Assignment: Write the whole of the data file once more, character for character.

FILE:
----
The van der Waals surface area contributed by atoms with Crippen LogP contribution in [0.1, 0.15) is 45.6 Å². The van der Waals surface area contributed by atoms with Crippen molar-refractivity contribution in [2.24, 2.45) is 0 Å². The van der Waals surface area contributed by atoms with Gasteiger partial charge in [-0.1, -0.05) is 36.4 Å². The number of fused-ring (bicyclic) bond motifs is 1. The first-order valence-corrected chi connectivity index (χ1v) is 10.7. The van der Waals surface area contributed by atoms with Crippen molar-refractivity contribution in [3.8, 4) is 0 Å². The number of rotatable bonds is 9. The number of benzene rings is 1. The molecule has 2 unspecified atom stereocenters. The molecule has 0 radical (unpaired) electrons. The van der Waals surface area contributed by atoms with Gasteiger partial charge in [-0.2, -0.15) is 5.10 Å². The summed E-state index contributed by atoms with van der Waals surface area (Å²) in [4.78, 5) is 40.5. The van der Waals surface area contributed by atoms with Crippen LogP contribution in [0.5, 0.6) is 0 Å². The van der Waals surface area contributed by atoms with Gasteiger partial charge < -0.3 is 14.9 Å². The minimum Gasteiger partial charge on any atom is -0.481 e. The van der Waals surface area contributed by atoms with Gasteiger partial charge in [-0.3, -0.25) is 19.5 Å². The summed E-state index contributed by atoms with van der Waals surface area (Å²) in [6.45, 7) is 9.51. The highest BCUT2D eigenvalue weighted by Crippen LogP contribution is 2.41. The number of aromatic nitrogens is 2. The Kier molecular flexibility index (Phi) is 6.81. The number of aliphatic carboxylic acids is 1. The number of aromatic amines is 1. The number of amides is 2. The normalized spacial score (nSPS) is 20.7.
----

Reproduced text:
The van der Waals surface area contributed by atoms with Crippen LogP contribution in [0.1, 0.15) is 45.6 Å². The van der Waals surface area contributed by atoms with Crippen molar-refractivity contribution in [2.24, 2.45) is 0 Å². The van der Waals surface area contributed by atoms with Gasteiger partial charge in [-0.1, -0.05) is 36.4 Å². The number of fused-ring (bicyclic) bond motifs is 1. The first-order valence-corrected chi connectivity index (χ1v) is 10.7. The van der Waals surface area contributed by atoms with Crippen molar-refractivity contribution in [3.8, 4) is 0 Å². The number of rotatable bonds is 9. The number of benzene rings is 1. The molecule has 2 unspecified atom stereocenters. The molecule has 0 radical (unpaired) electrons. The van der Waals surface area contributed by atoms with Gasteiger partial charge in [-0.2, -0.15) is 5.10 Å². The summed E-state index contributed by atoms with van der Waals surface area (Å²) in [4.78, 5) is 40.5. The van der Waals surface area contributed by atoms with Crippen LogP contribution in [0.5, 0.6) is 0 Å². The van der Waals surface area contributed by atoms with Gasteiger partial charge < -0.3 is 14.9 Å². The minimum Gasteiger partial charge on any atom is -0.481 e. The van der Waals surface area contributed by atoms with Gasteiger partial charge in [-0.3, -0.25) is 19.5 Å². The summed E-state index contributed by atoms with van der Waals surface area (Å²) in [6.45, 7) is 9.51. The highest BCUT2D eigenvalue weighted by Crippen LogP contribution is 2.41. The number of aromatic nitrogens is 2. The Kier molecular flexibility index (Phi) is 6.81. The number of aliphatic carboxylic acids is 1. The number of aromatic amines is 1. The number of amides is 2. The normalized spacial score (nSPS) is 20.7.